She must have been a beauty. Her allure bordering on irresistible. ‘Cause the father keeps warning his son about her, again and again, in these opening chapters of Proverbs. With the batting of her eyelashes, she captures the unsuspecting’s attention (6:25). With her seductive flattery, she draws him near (7:21). Her lips dripping with honey, her speech “smoother than oil” (5:3), she draws him closer and closer to her door, eventually inviting him into her house.
“Keep your way far from her,” warns Wisdom (5:8). For to even give her a second glance is to run the risk of becoming addicted to her intoxicating ways. And it won’t turn out well.
Can a man carry fire next to his chest and his clothes not be burned? Or can one walk on hot coals and his feet not be scorched?
(Proverbs 6:27-28 ESV)
Who doesn’t know that? Play with fire, you’re gonna get burned. The problem is recognizing the fire. The trick is being on guard against the subtle, disguised call of infidelity. Believing that she’s out there. If not in a person, in the ways of a world which compete for those betrothed to Another, subtly calling them to ways of unfaithfulness.
So how do we recognize her voice? How do see the deception–and eventual destruction–that is hers?
My son, keep your fathers commandment, and forsake not your mothers teaching. Bind them on your heart always; tie them around your neck. When you walk, they will lead you; when you lie down, they will watch over you; and when you awake, they will talk with you. For the commandment is a lamp and the teaching a light, and the reproofs of discipline are the way of life, to preserve you from the evil woman, from the smooth tongue of the adulteress.
(Proverbs 6:20-24 ESV)
We need to heed instruction. To bind the Father’s words on our hearts and tie them around our necks. Not literally, as did the Pharisees with their ostentatious phylacteries tied about their heads and arms, but enveloping our minds and souls with His teaching such that it lead us, watches over us, and speaks to us. So internalizing His commandments that they truly become a lamp and light, preserving us from the seductive calls of darkness.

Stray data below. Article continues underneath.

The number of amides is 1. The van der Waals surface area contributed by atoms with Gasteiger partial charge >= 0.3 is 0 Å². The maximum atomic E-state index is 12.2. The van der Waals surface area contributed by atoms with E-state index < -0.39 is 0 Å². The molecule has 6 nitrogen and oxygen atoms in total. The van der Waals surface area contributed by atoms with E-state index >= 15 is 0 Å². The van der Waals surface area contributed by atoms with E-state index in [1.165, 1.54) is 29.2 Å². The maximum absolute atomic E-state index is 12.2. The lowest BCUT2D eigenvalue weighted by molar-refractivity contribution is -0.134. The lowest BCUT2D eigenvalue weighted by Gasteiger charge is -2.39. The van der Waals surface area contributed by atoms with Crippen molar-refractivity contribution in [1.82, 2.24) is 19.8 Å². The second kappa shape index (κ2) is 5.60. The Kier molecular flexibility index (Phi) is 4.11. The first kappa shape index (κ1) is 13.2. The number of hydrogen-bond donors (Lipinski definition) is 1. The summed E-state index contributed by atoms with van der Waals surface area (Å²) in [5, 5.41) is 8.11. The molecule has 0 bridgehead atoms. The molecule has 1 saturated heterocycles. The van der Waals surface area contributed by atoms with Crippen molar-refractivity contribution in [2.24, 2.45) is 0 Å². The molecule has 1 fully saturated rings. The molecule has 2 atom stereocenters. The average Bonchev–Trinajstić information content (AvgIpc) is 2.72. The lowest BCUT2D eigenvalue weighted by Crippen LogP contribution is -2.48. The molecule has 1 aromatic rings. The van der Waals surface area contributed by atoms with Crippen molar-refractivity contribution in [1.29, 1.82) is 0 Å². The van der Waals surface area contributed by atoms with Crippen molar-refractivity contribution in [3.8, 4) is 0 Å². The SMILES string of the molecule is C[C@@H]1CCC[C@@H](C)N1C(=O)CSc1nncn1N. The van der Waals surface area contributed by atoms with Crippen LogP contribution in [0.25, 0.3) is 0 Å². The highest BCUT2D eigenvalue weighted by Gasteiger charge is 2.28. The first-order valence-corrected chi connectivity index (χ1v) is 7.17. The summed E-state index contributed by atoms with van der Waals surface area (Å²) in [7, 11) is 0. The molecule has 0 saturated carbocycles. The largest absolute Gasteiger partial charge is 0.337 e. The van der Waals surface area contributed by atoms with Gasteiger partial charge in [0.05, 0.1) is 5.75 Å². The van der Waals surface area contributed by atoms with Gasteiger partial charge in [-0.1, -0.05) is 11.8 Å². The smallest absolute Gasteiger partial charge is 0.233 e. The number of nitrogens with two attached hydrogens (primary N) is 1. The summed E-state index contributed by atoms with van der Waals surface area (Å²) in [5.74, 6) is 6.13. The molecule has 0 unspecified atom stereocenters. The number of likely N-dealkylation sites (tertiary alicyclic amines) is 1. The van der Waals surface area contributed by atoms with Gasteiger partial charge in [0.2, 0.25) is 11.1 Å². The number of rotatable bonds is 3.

Makes sense doesn’t it? But why is it so hard to do? Here’s what hit me this morning . . . the last part of verse 23 . . .
. . . and the reproofs of discipline are the way of life . . .
Who likes reproof? Uh, not me.
I might say I value “constructive criticism” and that I won’t become defensive, but not gonna lie, my natural reaction is to bristle at rebuke. As humble as I think I might try to be, something about being chastised that wakes up the pride monster within me (probably because he’s not in that deep of sleep anyhow).
But if I’m gonna stay away from the fire, if I’m serious about avoiding hot coals in my lap, if I really believe that the seductress is really as seductive as the Father says she is, then I’m gonna need to envelope myself with the Word of God and brace myself for it’s reproving work in my life.
And when my failure is exposed, I need to apply again the blood of Christ shed for all my failure. When my fickleness is made evident, I need to put on again the Son of God who Himself is ever faithful. When the flesh’s temptation to heed the seductress’s voice is made manifest, I need to, by the power of the Spirit indwelling me, crucify the flesh which has already died with Christ.
Reproof. It’s the way of life.
It’s the practical path to realizing the fullness promised through the gospel. The nuts and bolts for remaining true to Him who has betrothed me as His own.
The way made possible because of His grace. The way made possible for His glory.